Fashion Under Fire
Browsing the Faded Glory line on Wal-Mart's website you’ll be amazed at the prices. You can find a dress for $9, $15 for a pair of jeans, and $6 for a 100% cotton blouse. What a steal! Or is it a murder? Last January seven women lost their lives in a factory fire in Bangladesh. Two months before that an even worse fire caused the death of an estimated 112 people in another Bangladesh factory. This has led many to ask, what is the real cost of cheap fashion?
Since 2005 more than 600 people have been killed in factory fires in Bangladesh. The most horrific fire happened last November, at the Tazreen Fashion Ltd. factory. Some victims burned, others jumped to their deaths. The factory was on the upper floors of the building. According to a survivor, when people first started smelling smoke the managers told the workers to stay in their places and that it was just a drill. Shortly after that the lights went out. When people started to panic and try to escape they soon discovered that the fire had spread to the stairs. Not only that, there were also insufficient exits, some of which had been locked. At least 112 people died.
In the burnt wreckage, garments baring the labels of Disney, Sears, Dickies, and Wal-Mart’s private label Faded Glory were all found. When contacted by the major news networks all the companies implicated claimed that they had done their sourcing through a third party and that they thought they had stopped doing business with the manufacturer months ago. The rights group Worker Rights Consortium’s Scott Nova says otherwise, telling ABC News “they know exactly what is going on in these facilities; they have staff on site in Bangladesh.”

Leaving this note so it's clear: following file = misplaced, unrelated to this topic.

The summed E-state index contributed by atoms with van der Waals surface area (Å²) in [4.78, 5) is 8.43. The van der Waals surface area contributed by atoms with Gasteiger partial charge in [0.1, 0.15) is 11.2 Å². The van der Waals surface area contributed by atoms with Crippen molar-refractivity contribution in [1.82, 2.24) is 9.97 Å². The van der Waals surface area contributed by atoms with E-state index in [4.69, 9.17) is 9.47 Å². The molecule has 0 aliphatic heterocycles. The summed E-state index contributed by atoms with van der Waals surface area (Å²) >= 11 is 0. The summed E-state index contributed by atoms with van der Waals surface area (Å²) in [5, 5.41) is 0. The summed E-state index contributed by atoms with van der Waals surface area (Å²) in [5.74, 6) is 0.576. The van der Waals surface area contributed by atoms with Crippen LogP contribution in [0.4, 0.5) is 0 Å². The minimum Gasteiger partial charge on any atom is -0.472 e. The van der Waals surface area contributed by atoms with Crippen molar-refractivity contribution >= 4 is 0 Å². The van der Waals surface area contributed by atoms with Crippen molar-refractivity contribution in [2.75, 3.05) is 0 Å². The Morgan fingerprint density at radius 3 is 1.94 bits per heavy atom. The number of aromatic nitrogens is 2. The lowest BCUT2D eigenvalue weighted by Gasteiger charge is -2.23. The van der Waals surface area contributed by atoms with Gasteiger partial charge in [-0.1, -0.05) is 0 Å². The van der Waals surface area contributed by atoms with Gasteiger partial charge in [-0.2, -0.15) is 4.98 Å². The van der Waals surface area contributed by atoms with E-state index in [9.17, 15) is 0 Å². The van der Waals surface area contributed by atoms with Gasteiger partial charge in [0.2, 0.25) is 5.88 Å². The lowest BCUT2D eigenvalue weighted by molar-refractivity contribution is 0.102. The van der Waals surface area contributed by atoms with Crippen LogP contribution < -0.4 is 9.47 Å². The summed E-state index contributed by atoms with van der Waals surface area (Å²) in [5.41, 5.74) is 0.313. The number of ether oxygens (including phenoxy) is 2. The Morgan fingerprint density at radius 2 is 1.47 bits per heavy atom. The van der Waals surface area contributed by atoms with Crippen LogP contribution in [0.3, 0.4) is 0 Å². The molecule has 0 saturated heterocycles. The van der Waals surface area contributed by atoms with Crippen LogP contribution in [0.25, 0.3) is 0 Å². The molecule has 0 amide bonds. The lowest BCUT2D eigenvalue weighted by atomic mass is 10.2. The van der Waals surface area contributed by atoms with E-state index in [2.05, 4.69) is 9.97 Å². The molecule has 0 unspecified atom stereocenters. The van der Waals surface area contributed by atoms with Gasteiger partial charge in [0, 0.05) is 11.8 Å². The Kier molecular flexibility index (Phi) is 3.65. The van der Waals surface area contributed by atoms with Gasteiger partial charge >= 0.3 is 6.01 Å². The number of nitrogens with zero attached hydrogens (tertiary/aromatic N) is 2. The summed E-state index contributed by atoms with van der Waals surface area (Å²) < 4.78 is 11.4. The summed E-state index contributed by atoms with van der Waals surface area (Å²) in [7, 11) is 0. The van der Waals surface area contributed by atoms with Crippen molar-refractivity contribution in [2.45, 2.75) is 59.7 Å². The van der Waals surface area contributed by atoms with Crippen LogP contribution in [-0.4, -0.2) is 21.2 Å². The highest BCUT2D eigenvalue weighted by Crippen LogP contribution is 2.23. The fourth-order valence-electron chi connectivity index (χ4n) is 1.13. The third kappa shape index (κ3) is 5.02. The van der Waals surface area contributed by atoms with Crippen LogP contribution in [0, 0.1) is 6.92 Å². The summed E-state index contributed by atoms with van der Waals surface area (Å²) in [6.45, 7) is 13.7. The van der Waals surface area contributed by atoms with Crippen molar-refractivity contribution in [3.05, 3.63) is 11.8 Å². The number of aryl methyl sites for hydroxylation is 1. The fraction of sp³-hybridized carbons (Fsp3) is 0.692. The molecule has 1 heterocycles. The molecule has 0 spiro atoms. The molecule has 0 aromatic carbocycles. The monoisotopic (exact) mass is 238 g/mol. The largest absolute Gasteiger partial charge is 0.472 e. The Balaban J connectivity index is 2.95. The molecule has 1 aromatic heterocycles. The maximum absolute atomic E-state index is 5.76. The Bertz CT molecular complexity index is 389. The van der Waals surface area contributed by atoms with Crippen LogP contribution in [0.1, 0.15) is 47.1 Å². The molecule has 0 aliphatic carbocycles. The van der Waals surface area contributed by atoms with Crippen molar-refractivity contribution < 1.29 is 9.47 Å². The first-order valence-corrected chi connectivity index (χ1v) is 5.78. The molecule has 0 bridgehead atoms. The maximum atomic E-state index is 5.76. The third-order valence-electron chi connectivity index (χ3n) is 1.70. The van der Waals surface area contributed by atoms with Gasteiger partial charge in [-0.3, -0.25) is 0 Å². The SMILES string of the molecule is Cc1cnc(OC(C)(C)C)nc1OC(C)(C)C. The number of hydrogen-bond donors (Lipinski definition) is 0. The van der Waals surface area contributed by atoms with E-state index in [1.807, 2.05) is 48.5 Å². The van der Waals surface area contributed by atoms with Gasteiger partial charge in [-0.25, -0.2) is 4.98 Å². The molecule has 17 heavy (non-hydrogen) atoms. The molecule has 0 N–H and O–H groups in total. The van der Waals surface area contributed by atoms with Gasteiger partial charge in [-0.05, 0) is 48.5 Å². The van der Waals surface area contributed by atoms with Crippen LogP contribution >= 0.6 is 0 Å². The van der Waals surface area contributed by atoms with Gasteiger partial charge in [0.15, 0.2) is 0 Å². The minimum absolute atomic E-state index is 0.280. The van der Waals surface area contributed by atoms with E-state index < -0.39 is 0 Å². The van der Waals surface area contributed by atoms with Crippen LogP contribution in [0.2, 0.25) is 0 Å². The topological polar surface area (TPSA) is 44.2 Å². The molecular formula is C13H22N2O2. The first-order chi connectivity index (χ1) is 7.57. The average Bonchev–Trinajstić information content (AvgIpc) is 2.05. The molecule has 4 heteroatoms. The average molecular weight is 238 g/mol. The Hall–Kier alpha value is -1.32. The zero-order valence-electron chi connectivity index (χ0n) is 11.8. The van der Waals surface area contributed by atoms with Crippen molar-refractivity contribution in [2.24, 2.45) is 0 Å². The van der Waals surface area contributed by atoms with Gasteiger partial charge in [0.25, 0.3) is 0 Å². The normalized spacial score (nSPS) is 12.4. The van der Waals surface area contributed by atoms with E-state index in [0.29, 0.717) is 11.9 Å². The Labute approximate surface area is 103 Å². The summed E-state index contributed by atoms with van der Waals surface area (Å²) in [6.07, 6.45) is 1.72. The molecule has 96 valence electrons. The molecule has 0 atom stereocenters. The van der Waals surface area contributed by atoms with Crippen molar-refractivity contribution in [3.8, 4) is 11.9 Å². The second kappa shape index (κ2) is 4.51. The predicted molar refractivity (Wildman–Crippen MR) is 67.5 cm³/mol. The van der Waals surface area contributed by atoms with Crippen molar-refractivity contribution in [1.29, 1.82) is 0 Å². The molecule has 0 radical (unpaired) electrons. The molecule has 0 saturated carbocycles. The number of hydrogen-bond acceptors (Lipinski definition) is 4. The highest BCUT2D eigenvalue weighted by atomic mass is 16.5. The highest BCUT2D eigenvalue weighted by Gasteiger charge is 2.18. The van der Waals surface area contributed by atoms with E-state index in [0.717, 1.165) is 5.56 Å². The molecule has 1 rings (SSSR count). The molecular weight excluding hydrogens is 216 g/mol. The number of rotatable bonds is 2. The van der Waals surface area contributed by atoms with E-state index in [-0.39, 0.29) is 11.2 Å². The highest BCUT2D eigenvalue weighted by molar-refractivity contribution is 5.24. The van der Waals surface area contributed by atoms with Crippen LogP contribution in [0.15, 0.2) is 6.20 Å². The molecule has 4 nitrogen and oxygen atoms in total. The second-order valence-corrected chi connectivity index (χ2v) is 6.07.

But what makes Bangladesh such a hot bed for factory fires? Right now Bangladesh is the second largest exporter of clothes, and with multiple sources claiming the “end of cheap China” Bangladesh is poised to eventually become number one. This is due primarily to the incredibly low wages. The average worker makes $37 a month. Almost all the facilities that went up in flames were either behind in their inspections or the government had no idea it even existed. A major problem is corruption. According to Transparency International, Bangladesh is one of the most corrupt countries in the world. The advocacy group said the main problem was that “no real effort” was put into fighting corruption. This makes it easy for the factories and the international companies to skate by.
As consumers our only power is through our dollar. We must therefore focus our scrutiny on the companies that use such labour practices. Another reason why Bangladesh is so desirable for companies is because when things go wrong, there is very little financial risk for them. When Tommy Hilfiger was involved with a factory that caught fire last year ABC News tried to talk to Hilfiger about why his brand is involved in such labour practices and why even after the tragedy the company has not pulled production out of Bangladesh. The designer gave a vague statement about how all facilities are now up to the “gold standard” and promised a mere $10,000 to the families of each victim.
We must ask ourselves, “do these companies really need such low labour costs”? Most of the brands found to have manufacturing in Bangladesh are the ones setting the unreasonably low prices that other brands must struggle to compete with. One could understand this if a young company that is trying to keep up with behemoths like Wal-mart or H&M would resort to such desperate sourcing tactics. That for the most part however, is not the case. Wal-Mart, Sears, and H&M are all known to have production in low paying Bangladesh factories. These companies are the same ones squeezing well made products out of the market place, in exchange for cheap clothing that tares in a day. They don’t need these low prices to survive. Nobody needs a $9 sun dress to survive, but garment workers do need a safe work environment and a livable wage.